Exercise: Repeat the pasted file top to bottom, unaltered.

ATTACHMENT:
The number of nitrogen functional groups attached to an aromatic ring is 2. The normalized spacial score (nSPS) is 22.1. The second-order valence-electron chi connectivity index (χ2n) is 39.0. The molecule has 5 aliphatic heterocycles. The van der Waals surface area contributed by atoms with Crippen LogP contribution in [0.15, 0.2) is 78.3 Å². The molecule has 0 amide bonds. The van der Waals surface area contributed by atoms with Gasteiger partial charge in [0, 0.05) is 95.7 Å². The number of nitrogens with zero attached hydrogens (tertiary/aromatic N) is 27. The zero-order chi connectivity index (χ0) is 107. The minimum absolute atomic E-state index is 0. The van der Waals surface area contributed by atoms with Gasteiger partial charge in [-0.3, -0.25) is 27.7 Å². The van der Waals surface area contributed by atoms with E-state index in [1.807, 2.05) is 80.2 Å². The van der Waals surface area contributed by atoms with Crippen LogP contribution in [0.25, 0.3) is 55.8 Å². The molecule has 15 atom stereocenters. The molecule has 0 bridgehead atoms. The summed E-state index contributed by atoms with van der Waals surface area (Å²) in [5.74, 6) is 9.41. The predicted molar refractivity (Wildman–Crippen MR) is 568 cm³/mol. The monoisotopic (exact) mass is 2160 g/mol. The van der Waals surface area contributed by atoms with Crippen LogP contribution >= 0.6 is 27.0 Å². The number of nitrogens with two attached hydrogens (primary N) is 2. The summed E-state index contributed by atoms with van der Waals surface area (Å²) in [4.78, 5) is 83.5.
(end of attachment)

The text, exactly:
The number of nitrogen functional groups attached to an aromatic ring is 2. The normalized spacial score (nSPS) is 22.1. The second-order valence-electron chi connectivity index (χ2n) is 39.0. The molecule has 5 aliphatic heterocycles. The van der Waals surface area contributed by atoms with Crippen LogP contribution in [0.15, 0.2) is 78.3 Å². The molecule has 0 amide bonds. The van der Waals surface area contributed by atoms with Gasteiger partial charge in [0, 0.05) is 95.7 Å². The number of nitrogens with zero attached hydrogens (tertiary/aromatic N) is 27. The zero-order chi connectivity index (χ0) is 107. The minimum absolute atomic E-state index is 0. The van der Waals surface area contributed by atoms with Gasteiger partial charge in [-0.3, -0.25) is 27.7 Å². The van der Waals surface area contributed by atoms with E-state index in [1.807, 2.05) is 80.2 Å². The van der Waals surface area contributed by atoms with Crippen LogP contribution in [0.25, 0.3) is 55.8 Å². The molecule has 15 atom stereocenters. The molecule has 0 bridgehead atoms. The summed E-state index contributed by atoms with van der Waals surface area (Å²) in [5.74, 6) is 9.41. The predicted molar refractivity (Wildman–Crippen MR) is 568 cm³/mol. The monoisotopic (exact) mass is 2160 g/mol. The van der Waals surface area contributed by atoms with Crippen LogP contribution >= 0.6 is 27.0 Å². The number of nitrogens with two attached hydrogens (primary N) is 2. The summed E-state index contributed by atoms with van der Waals surface area (Å²) in [4.78, 5) is 83.5.